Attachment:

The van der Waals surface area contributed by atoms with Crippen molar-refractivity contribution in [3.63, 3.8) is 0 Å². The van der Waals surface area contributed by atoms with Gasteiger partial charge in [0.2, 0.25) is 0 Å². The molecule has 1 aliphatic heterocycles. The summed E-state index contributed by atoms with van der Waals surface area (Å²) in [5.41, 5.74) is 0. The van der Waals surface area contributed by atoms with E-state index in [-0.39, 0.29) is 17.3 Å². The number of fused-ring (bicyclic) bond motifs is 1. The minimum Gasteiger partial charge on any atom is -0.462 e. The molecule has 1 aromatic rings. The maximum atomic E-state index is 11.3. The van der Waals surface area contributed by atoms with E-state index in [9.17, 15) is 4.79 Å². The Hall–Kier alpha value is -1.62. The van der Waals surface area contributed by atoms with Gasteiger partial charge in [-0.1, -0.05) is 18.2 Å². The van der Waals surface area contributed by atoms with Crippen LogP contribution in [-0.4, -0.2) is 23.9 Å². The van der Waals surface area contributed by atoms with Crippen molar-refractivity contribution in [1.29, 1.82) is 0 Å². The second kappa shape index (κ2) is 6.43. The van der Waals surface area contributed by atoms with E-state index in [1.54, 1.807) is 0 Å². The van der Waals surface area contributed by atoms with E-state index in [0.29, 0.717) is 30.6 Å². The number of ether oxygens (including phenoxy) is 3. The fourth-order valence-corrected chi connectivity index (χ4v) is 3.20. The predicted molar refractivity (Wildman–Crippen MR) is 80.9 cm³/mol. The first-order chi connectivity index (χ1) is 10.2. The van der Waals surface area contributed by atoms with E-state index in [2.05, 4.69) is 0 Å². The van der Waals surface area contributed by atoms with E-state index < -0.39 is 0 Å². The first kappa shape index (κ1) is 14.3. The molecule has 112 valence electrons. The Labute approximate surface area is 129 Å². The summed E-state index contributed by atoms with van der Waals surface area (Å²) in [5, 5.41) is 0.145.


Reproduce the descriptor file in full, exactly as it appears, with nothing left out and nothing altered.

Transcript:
The van der Waals surface area contributed by atoms with Crippen molar-refractivity contribution in [3.63, 3.8) is 0 Å². The van der Waals surface area contributed by atoms with Gasteiger partial charge in [0.2, 0.25) is 0 Å². The molecule has 1 aliphatic heterocycles. The summed E-state index contributed by atoms with van der Waals surface area (Å²) in [5.41, 5.74) is 0. The van der Waals surface area contributed by atoms with E-state index in [-0.39, 0.29) is 17.3 Å². The number of fused-ring (bicyclic) bond motifs is 1. The minimum Gasteiger partial charge on any atom is -0.462 e. The molecule has 1 aromatic rings. The maximum atomic E-state index is 11.3. The van der Waals surface area contributed by atoms with E-state index in [9.17, 15) is 4.79 Å². The Hall–Kier alpha value is -1.62. The van der Waals surface area contributed by atoms with Gasteiger partial charge in [-0.1, -0.05) is 18.2 Å². The van der Waals surface area contributed by atoms with Crippen LogP contribution in [-0.4, -0.2) is 23.9 Å². The van der Waals surface area contributed by atoms with Crippen molar-refractivity contribution in [1.29, 1.82) is 0 Å². The second kappa shape index (κ2) is 6.43. The van der Waals surface area contributed by atoms with E-state index in [1.54, 1.807) is 0 Å². The van der Waals surface area contributed by atoms with E-state index in [0.29, 0.717) is 30.6 Å². The number of ether oxygens (including phenoxy) is 3. The fourth-order valence-corrected chi connectivity index (χ4v) is 3.20. The predicted molar refractivity (Wildman–Crippen MR) is 80.9 cm³/mol. The first-order chi connectivity index (χ1) is 10.2. The van der Waals surface area contributed by atoms with E-state index in [2.05, 4.69) is 0 Å². The van der Waals surface area contributed by atoms with E-state index < -0.39 is 0 Å². The first kappa shape index (κ1) is 14.3. The molecule has 112 valence electrons. The Labute approximate surface area is 129 Å². The summed E-state index contributed by atoms with van der Waals surface area (Å²) in [5, 5.41) is 0.145.